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Conducting and Coding Elite Interviews

  • Joel D. Aberbach (a1) and Bert A. Rockman (a2)
Abstract

In real estate the maxim for picking a piece of property is “location, location, location.” In elite interviewing, as in social science generally, the maxim for the best way to design and conduct a study is “purpose, purpose, purpose.” It's elementary that the primary question one must ask before designing a study is, “What do I want to learn?” Appropriate methods flow from the answer. Interviewing is often important if one needs to know what a set of people think, or how they interpret an event or series of events, or what they have done or are planning to do. (Interviews are not always necessary. Written records, for example, may be more than adequate.) In a case study, respondents are selected on the basis of what they might know to help the investigator fill in pieces of a puzzle or confirm the proper alignment of pieces already in place. If one aims to make inferences about a larger population, then one must draw a systematic sample. For some kinds of information, highly structured interviews using mainly or exclusively close-ended questions may be an excellent way to proceed. If one needs to probe for information and to give respondents maximum flexibility in structuring their responses, then open-ended questions are the way to go.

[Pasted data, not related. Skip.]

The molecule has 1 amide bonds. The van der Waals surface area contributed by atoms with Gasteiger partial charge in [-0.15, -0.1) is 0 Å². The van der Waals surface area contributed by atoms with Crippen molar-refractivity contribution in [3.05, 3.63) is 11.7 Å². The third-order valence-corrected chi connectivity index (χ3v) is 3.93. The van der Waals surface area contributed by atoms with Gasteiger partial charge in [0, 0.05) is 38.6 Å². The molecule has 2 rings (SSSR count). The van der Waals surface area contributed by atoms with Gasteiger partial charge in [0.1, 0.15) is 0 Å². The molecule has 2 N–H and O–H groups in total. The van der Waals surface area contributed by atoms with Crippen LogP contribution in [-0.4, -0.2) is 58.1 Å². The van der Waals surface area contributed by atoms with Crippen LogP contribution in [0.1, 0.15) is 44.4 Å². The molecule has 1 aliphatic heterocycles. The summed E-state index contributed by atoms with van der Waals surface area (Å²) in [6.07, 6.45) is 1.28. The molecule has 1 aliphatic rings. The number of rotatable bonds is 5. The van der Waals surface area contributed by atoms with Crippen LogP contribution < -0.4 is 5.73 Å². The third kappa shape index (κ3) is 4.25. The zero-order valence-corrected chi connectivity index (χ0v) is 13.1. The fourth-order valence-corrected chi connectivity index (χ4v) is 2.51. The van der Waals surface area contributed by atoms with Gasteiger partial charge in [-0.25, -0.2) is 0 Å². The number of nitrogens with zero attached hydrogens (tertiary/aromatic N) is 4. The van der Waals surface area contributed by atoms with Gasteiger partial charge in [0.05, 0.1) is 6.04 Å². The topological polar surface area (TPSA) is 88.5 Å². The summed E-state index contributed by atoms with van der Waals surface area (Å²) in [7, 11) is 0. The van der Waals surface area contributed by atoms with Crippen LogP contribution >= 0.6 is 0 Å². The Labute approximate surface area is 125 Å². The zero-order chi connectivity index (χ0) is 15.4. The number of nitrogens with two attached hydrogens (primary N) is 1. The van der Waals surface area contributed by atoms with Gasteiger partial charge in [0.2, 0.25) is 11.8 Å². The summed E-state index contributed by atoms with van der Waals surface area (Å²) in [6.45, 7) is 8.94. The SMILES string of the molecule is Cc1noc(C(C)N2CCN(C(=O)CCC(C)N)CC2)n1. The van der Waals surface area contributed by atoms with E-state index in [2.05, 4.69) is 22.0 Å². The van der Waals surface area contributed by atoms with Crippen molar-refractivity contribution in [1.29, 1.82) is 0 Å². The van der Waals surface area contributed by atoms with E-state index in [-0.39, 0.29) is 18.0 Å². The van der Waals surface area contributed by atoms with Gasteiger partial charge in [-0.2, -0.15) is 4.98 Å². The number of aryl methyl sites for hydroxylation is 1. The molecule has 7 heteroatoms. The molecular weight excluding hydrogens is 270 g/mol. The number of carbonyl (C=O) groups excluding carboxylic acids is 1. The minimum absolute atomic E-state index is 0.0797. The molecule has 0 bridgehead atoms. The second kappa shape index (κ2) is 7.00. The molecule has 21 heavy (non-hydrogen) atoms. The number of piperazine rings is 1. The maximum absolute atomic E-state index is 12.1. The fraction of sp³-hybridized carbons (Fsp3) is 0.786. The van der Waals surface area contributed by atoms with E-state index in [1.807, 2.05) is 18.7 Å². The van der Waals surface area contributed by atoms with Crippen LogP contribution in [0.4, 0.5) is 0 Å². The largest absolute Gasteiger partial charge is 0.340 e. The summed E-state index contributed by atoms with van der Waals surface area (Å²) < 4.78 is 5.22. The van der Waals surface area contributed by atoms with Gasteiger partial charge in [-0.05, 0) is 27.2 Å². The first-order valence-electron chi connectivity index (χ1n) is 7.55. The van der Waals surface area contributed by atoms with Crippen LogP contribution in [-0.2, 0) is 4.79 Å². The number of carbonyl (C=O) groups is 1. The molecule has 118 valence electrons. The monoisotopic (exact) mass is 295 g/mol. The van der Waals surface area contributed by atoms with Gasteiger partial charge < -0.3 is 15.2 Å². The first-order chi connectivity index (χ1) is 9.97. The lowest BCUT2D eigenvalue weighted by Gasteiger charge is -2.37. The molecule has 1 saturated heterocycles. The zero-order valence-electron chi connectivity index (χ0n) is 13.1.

In real estate the maxim for picking a piece of property is “location, location, location.” In elite interviewing, as in social science generally, the maxim for the best way to design and conduct a study is “purpose, purpose, purpose.” It's elementary that the primary question one must ask before designing a study is, “What do I want to learn?” Appropriate methods flow from the answer. Interviewing is often important if one needs to know what a set of people think, or how they interpret an event or series of events, or what they have done or are planning to do. (Interviews are not always necessary. Written records, for example, may be more than adequate.) In a case study, respondents are selected on the basis of what they might know to help the investigator fill in pieces of a puzzle or confirm the proper alignment of pieces already in place. If one aims to make inferences about a larger population, then one must draw a systematic sample. For some kinds of information, highly structured interviews using mainly or exclusively close-ended questions may be an excellent way to proceed. If one needs to probe for information and to give respondents maximum flexibility in structuring their responses, then open-ended questions are the way to go.

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PS: Political Science & Politics
  • ISSN: 1049-0965
  • EISSN: 1537-5935
  • URL: /core/journals/ps-political-science-and-politics
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